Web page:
China should do more on climate: Smith

As Labor works on a climate policy ahead of the election, Foreign Minister Stephen Smith has tried to turn the attention to China.


“It is appropriate that China – as the world’s largest greenhouse gas emitter and as a country vulnerable to the impacts of global warming – takes on a greater leadership role on climate change,” he told a conference at the Australian National University in Canberra.

Managing environmental pressure was a challenge to China’s economic development, he said.

While China is now the largest emitter of greenhouse gases per year, the US has emitted more in total.

China’s emissions per capita are far smaller than Australia and the US.

China has set a target to slash the emissions intensity of its economy and is investing heavily in renewable energy.

But it also has been blamed for the failure of the UN’s Copenhagen climate summit in December.

Mr Smith had other advice to give in his wide-ranging speech to the ANU’s China Update conference, calling on China to be more open about its military activities.

China had nuclear weapons and was “an emerging player” in the international arms marketplace.

“These strategic realities bring with them responsibilities, including the need for greater openness and transparency in relation to capabilities and strategic doctrine,” Mr Smith said.

China, as an ally of North Korea, had a “special role” to play in resolving the stand-off over the rogue nation’s nuclear program.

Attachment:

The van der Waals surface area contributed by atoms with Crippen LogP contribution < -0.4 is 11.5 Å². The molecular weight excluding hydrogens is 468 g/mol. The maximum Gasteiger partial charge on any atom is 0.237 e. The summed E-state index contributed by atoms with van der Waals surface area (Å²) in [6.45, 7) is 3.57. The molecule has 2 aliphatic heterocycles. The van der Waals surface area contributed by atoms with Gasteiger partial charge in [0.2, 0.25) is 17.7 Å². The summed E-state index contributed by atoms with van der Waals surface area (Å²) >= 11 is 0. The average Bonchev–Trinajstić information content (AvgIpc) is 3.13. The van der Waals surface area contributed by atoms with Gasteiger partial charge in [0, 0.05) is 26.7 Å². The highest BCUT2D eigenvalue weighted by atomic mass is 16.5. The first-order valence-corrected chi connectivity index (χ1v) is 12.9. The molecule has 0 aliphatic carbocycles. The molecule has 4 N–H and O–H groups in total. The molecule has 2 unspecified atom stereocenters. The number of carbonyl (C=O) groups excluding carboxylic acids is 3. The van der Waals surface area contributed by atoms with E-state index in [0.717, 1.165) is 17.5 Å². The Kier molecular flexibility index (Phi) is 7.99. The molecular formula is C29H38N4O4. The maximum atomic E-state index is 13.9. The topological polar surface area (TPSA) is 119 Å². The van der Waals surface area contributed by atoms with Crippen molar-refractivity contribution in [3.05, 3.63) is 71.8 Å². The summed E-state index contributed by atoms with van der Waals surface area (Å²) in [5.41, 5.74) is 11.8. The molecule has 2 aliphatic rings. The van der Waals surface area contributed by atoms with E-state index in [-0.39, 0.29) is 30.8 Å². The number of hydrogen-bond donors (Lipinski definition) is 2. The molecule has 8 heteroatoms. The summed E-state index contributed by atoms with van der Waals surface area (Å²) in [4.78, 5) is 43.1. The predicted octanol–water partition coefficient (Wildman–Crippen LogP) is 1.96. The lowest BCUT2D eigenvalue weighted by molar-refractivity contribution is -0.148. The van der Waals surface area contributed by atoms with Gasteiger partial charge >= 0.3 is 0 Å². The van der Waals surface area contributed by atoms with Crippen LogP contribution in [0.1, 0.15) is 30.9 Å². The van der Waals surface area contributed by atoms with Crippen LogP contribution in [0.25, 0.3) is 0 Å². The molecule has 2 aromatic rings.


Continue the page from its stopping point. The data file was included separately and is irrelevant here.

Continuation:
Mr Smith said both Australia and China were working hard on a free trade agreement. China is Australia’s largest trading partner.

Negotiations in Beijing in late June were conducted in a “pragmatic and constructive spirit”.

But Mr Smith noted it was a large and complex agenda. The next talks will be in Australia later this year.

The foreign minister sent the message that Australia was open to Chinese investment.

Since Labor took office in 2007, it had approved more than 180 Chinese investment proposals, valued at around A$60 billion.

No proposal had been rejected and only five had been altered.

“Australia maintains … a consistent, open and welcoming stance towards foreign investment, wherever it comes from, including from China,” Mr Smith said.

Economist Ross Garnaut told the conference that a tectonic shift in global economics – power shifting from developed to large developing countries – had been accelerated by the global financial crisis.

Nations such as China had fared fairly well out of the crisis, as the US and Europe suffered a “self-inflicted wound” which set them on a lower-growth path.

Professor Garnaut was the federal government’s advisor on climate change but did not comment on Mr Smith’s remarks.